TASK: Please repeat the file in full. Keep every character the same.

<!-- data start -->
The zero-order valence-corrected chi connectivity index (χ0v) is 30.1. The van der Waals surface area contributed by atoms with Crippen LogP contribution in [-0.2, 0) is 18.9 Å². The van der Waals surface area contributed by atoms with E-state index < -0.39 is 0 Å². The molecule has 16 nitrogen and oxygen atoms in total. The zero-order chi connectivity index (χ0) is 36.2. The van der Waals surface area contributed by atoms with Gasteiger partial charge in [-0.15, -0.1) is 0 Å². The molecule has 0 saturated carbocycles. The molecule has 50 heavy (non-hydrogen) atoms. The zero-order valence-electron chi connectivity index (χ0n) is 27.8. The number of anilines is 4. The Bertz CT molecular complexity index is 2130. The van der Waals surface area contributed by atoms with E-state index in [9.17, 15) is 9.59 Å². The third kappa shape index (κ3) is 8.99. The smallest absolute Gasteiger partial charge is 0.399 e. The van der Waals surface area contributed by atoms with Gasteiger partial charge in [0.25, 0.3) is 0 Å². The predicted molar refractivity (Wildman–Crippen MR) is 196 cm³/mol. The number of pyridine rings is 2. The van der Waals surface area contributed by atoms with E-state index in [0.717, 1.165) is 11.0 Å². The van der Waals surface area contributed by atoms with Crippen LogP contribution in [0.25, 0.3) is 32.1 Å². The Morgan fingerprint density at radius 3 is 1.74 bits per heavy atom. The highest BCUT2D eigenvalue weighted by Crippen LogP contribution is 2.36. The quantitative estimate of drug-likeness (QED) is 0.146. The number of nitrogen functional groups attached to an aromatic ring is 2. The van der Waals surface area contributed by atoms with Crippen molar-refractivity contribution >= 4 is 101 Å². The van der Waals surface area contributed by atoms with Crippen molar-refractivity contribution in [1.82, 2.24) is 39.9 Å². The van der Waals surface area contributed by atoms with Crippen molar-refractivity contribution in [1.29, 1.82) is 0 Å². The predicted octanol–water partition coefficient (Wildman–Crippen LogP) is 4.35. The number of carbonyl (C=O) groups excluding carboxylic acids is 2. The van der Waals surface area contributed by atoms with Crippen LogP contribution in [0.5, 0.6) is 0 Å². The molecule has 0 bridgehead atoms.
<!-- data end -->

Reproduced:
The zero-order valence-corrected chi connectivity index (χ0v) is 30.1. The van der Waals surface area contributed by atoms with Crippen LogP contribution in [-0.2, 0) is 18.9 Å². The van der Waals surface area contributed by atoms with E-state index < -0.39 is 0 Å². The molecule has 16 nitrogen and oxygen atoms in total. The zero-order chi connectivity index (χ0) is 36.2. The van der Waals surface area contributed by atoms with Gasteiger partial charge in [-0.15, -0.1) is 0 Å². The molecule has 0 saturated carbocycles. The molecule has 50 heavy (non-hydrogen) atoms. The zero-order valence-electron chi connectivity index (χ0n) is 27.8. The number of anilines is 4. The Bertz CT molecular complexity index is 2130. The van der Waals surface area contributed by atoms with E-state index in [9.17, 15) is 9.59 Å². The third kappa shape index (κ3) is 8.99. The smallest absolute Gasteiger partial charge is 0.399 e. The van der Waals surface area contributed by atoms with Gasteiger partial charge in [0.25, 0.3) is 0 Å². The predicted molar refractivity (Wildman–Crippen MR) is 196 cm³/mol. The number of pyridine rings is 2. The van der Waals surface area contributed by atoms with E-state index in [0.717, 1.165) is 11.0 Å². The van der Waals surface area contributed by atoms with Crippen LogP contribution in [0.25, 0.3) is 32.1 Å². The Morgan fingerprint density at radius 3 is 1.74 bits per heavy atom. The highest BCUT2D eigenvalue weighted by Crippen LogP contribution is 2.36. The quantitative estimate of drug-likeness (QED) is 0.146. The number of nitrogen functional groups attached to an aromatic ring is 2. The van der Waals surface area contributed by atoms with Crippen molar-refractivity contribution >= 4 is 101 Å². The van der Waals surface area contributed by atoms with Crippen molar-refractivity contribution in [1.82, 2.24) is 39.9 Å². The van der Waals surface area contributed by atoms with Crippen molar-refractivity contribution in [1.29, 1.82) is 0 Å². The predicted octanol–water partition coefficient (Wildman–Crippen LogP) is 4.35. The number of carbonyl (C=O) groups excluding carboxylic acids is 2. The van der Waals surface area contributed by atoms with Crippen LogP contribution in [0.5, 0.6) is 0 Å². The molecule has 0 bridgehead atoms.